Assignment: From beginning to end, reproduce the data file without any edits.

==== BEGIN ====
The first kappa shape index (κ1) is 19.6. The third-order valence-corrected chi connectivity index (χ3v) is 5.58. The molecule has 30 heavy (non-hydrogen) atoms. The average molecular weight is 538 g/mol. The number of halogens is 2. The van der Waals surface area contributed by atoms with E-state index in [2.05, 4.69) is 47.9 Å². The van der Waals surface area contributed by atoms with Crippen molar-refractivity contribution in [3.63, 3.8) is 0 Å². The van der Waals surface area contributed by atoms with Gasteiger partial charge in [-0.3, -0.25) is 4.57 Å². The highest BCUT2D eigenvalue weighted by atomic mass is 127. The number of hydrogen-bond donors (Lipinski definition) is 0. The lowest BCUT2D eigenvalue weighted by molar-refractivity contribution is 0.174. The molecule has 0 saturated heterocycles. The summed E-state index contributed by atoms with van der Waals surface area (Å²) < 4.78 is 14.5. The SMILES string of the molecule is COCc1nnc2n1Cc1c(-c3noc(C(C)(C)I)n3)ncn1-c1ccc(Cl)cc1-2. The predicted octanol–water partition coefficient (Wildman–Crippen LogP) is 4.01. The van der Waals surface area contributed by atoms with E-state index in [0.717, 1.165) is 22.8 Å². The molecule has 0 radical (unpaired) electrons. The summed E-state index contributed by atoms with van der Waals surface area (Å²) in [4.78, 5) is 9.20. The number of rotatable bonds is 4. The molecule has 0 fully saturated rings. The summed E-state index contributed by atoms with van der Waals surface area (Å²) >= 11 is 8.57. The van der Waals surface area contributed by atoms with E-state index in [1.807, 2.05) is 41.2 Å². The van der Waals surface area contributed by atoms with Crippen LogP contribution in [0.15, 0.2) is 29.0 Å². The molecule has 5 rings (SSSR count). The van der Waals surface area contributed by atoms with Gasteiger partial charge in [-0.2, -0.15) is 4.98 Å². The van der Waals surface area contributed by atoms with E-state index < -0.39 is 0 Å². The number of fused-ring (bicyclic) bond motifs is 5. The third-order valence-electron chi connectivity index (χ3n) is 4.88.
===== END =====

The first kappa shape index (κ1) is 19.6. The third-order valence-corrected chi connectivity index (χ3v) is 5.58. The molecule has 30 heavy (non-hydrogen) atoms. The average molecular weight is 538 g/mol. The number of halogens is 2. The van der Waals surface area contributed by atoms with E-state index in [2.05, 4.69) is 47.9 Å². The van der Waals surface area contributed by atoms with Crippen molar-refractivity contribution in [3.63, 3.8) is 0 Å². The van der Waals surface area contributed by atoms with Gasteiger partial charge in [-0.3, -0.25) is 4.57 Å². The highest BCUT2D eigenvalue weighted by atomic mass is 127. The number of hydrogen-bond donors (Lipinski definition) is 0. The lowest BCUT2D eigenvalue weighted by molar-refractivity contribution is 0.174. The molecule has 0 saturated heterocycles. The summed E-state index contributed by atoms with van der Waals surface area (Å²) < 4.78 is 14.5. The SMILES string of the molecule is COCc1nnc2n1Cc1c(-c3noc(C(C)(C)I)n3)ncn1-c1ccc(Cl)cc1-2. The predicted octanol–water partition coefficient (Wildman–Crippen LogP) is 4.01. The van der Waals surface area contributed by atoms with E-state index in [0.717, 1.165) is 22.8 Å². The molecule has 0 radical (unpaired) electrons. The summed E-state index contributed by atoms with van der Waals surface area (Å²) in [4.78, 5) is 9.20. The number of rotatable bonds is 4. The molecule has 0 fully saturated rings. The summed E-state index contributed by atoms with van der Waals surface area (Å²) >= 11 is 8.57. The van der Waals surface area contributed by atoms with E-state index in [1.807, 2.05) is 41.2 Å². The van der Waals surface area contributed by atoms with Crippen LogP contribution in [0.15, 0.2) is 29.0 Å². The molecule has 5 rings (SSSR count). The van der Waals surface area contributed by atoms with Gasteiger partial charge in [-0.2, -0.15) is 4.98 Å². The van der Waals surface area contributed by atoms with E-state index < -0.39 is 0 Å². The number of fused-ring (bicyclic) bond motifs is 5. The third-order valence-electron chi connectivity index (χ3n) is 4.88.